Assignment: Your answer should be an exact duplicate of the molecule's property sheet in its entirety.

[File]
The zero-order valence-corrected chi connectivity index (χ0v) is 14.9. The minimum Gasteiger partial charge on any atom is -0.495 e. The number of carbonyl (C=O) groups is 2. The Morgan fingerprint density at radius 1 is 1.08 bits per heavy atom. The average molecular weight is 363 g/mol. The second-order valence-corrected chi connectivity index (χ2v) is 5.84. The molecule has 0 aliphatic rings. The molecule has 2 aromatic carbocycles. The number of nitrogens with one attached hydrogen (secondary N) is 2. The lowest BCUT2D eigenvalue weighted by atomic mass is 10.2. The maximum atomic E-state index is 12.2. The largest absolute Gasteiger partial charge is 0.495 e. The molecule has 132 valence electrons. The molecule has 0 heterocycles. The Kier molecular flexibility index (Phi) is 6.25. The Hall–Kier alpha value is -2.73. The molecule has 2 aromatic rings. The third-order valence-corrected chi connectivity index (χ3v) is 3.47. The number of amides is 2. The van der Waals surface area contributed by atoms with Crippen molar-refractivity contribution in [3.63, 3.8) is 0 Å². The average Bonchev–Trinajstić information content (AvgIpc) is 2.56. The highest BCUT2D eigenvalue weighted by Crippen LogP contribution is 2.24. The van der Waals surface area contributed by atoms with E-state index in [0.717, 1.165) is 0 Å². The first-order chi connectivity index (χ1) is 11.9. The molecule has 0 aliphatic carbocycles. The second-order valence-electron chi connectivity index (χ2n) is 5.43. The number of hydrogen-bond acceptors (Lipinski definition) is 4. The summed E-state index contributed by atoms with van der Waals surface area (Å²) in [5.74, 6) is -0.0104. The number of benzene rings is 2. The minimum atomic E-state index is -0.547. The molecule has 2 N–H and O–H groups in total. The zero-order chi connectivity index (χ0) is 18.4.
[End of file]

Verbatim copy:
The zero-order valence-corrected chi connectivity index (χ0v) is 14.9. The minimum Gasteiger partial charge on any atom is -0.495 e. The number of carbonyl (C=O) groups is 2. The Morgan fingerprint density at radius 1 is 1.08 bits per heavy atom. The average molecular weight is 363 g/mol. The second-order valence-corrected chi connectivity index (χ2v) is 5.84. The molecule has 0 aliphatic rings. The molecule has 2 aromatic carbocycles. The number of nitrogens with one attached hydrogen (secondary N) is 2. The lowest BCUT2D eigenvalue weighted by atomic mass is 10.2. The maximum atomic E-state index is 12.2. The largest absolute Gasteiger partial charge is 0.495 e. The molecule has 132 valence electrons. The molecule has 0 heterocycles. The Kier molecular flexibility index (Phi) is 6.25. The Hall–Kier alpha value is -2.73. The molecule has 2 aromatic rings. The third-order valence-corrected chi connectivity index (χ3v) is 3.47. The number of amides is 2. The van der Waals surface area contributed by atoms with Crippen molar-refractivity contribution in [3.63, 3.8) is 0 Å². The average Bonchev–Trinajstić information content (AvgIpc) is 2.56. The highest BCUT2D eigenvalue weighted by Crippen LogP contribution is 2.24. The van der Waals surface area contributed by atoms with E-state index in [0.717, 1.165) is 0 Å². The first-order chi connectivity index (χ1) is 11.9. The molecule has 0 aliphatic carbocycles. The second-order valence-electron chi connectivity index (χ2n) is 5.43. The number of hydrogen-bond acceptors (Lipinski definition) is 4. The summed E-state index contributed by atoms with van der Waals surface area (Å²) in [5.74, 6) is -0.0104. The number of benzene rings is 2. The minimum atomic E-state index is -0.547. The molecule has 2 N–H and O–H groups in total. The zero-order chi connectivity index (χ0) is 18.4.